Why the lower limit of the integral is 2 and upper one is zero? Anyway:

if <f,f> = 0 then both the integral and ||f(1)|| = 0 . Now, you didn't say but if we're working with continuous functions on [0,2] then a non-negative function's integral on [0,2] equals zero iff the function is zero, because otherwise, by continuity, there'd be an inteval (a,b) where f is not zero ==> IN{0,2}(||f(x)||^2)dx >= INT{a,b}(||f(x)||^2 dx > 0, by properties of Riemann's Integral.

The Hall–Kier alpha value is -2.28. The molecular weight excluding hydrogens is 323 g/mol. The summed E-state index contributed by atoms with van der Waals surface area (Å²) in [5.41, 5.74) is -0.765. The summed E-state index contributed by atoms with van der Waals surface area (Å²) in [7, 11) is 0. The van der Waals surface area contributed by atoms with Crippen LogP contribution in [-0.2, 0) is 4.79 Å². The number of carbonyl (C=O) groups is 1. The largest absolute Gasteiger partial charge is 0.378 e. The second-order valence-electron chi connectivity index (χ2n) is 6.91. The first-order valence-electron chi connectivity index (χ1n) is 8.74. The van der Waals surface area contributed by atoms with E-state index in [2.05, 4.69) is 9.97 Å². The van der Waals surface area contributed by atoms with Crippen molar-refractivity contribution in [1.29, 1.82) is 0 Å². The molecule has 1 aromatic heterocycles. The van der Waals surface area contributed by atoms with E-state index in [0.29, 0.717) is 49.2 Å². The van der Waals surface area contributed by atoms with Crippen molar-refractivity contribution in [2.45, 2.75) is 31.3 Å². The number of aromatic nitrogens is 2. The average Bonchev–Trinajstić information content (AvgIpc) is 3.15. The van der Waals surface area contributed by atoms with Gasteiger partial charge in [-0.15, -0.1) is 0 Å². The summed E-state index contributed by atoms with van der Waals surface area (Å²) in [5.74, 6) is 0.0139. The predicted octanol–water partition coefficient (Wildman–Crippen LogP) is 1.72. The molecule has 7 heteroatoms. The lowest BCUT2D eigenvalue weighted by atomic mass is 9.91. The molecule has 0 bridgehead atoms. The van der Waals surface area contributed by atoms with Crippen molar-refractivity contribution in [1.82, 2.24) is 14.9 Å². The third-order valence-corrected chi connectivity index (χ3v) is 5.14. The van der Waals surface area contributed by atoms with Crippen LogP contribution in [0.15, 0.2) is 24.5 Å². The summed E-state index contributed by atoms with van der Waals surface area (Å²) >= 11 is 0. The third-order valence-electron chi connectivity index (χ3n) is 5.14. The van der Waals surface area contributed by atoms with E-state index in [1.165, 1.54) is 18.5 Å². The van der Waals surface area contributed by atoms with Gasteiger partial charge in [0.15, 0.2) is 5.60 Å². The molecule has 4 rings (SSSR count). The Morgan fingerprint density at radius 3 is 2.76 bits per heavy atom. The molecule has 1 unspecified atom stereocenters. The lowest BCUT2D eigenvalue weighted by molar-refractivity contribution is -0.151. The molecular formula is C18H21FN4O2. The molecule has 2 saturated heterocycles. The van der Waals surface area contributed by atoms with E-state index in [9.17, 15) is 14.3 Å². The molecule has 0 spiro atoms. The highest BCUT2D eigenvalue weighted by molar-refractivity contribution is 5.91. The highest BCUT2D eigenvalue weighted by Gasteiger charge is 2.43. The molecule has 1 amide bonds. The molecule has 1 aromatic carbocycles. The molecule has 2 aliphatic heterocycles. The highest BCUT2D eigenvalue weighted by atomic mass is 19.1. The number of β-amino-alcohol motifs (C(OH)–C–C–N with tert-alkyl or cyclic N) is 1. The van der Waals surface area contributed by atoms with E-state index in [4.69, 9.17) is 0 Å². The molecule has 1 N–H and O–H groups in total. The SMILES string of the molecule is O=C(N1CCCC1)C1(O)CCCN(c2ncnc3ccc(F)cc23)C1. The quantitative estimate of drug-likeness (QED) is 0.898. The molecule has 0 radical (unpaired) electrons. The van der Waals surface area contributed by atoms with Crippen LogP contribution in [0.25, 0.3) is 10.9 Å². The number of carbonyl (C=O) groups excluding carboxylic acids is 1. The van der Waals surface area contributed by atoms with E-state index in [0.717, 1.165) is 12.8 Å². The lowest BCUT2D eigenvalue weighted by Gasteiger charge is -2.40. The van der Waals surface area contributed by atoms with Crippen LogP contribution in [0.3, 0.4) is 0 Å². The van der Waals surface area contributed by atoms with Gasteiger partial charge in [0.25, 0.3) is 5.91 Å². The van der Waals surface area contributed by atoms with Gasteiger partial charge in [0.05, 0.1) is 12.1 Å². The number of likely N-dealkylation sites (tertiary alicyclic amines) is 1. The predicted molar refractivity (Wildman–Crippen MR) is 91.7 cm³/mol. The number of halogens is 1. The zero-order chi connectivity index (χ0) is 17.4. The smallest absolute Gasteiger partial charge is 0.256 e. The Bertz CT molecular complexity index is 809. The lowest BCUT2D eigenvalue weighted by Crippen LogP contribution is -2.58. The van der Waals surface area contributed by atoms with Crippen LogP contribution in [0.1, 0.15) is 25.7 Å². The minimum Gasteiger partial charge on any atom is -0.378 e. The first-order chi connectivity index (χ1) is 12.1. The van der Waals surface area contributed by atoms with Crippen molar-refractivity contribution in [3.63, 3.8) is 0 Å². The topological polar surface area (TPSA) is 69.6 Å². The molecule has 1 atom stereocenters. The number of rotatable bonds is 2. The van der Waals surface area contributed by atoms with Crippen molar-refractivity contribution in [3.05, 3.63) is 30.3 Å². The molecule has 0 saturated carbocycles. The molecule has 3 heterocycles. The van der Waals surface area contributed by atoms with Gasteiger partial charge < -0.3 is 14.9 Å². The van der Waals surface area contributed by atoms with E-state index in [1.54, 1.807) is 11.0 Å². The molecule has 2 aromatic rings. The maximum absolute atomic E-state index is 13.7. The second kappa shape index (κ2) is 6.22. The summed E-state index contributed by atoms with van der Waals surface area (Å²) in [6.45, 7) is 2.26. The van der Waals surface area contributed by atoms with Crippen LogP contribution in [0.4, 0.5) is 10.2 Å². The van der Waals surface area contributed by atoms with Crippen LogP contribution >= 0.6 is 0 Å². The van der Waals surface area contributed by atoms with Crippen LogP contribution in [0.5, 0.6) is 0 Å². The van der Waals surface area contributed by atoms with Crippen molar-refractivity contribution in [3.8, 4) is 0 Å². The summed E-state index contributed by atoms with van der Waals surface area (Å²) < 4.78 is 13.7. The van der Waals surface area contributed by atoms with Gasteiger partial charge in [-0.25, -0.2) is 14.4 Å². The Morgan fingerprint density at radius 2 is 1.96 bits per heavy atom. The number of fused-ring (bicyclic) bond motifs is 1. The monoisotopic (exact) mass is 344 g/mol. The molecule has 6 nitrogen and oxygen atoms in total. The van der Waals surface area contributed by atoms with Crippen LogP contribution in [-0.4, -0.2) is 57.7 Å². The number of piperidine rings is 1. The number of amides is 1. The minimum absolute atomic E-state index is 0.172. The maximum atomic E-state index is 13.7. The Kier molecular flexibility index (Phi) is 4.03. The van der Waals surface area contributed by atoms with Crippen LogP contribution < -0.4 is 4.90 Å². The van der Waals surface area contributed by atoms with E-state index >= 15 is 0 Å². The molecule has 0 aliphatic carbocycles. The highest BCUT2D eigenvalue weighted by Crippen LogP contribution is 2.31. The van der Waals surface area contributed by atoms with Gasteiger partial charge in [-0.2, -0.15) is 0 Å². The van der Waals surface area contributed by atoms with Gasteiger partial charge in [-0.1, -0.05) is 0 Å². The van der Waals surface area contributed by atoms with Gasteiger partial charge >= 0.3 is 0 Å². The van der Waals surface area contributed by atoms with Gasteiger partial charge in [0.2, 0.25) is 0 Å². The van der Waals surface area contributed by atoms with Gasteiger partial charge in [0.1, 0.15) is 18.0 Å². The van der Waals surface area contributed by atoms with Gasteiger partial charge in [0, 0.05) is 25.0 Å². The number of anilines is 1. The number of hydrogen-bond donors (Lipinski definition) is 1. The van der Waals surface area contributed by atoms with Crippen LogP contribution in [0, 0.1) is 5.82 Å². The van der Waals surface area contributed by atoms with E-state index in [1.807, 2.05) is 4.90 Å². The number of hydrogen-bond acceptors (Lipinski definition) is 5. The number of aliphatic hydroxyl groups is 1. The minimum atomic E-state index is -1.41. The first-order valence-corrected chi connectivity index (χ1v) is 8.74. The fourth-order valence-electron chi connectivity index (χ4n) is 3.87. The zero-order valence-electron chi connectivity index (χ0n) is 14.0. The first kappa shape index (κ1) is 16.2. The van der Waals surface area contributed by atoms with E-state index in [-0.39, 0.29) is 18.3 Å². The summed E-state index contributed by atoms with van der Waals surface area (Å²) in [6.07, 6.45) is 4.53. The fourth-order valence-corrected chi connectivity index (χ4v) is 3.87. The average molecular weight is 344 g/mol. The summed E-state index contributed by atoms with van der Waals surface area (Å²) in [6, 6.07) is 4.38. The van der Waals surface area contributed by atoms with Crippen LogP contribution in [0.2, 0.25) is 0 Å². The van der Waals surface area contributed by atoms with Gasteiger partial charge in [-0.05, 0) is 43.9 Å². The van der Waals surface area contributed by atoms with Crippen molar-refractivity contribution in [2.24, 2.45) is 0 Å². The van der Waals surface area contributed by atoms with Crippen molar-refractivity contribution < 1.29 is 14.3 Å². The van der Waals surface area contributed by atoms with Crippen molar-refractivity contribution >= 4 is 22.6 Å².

If you're not working with continuous functions then the above indeed isn't an inner product

Tonio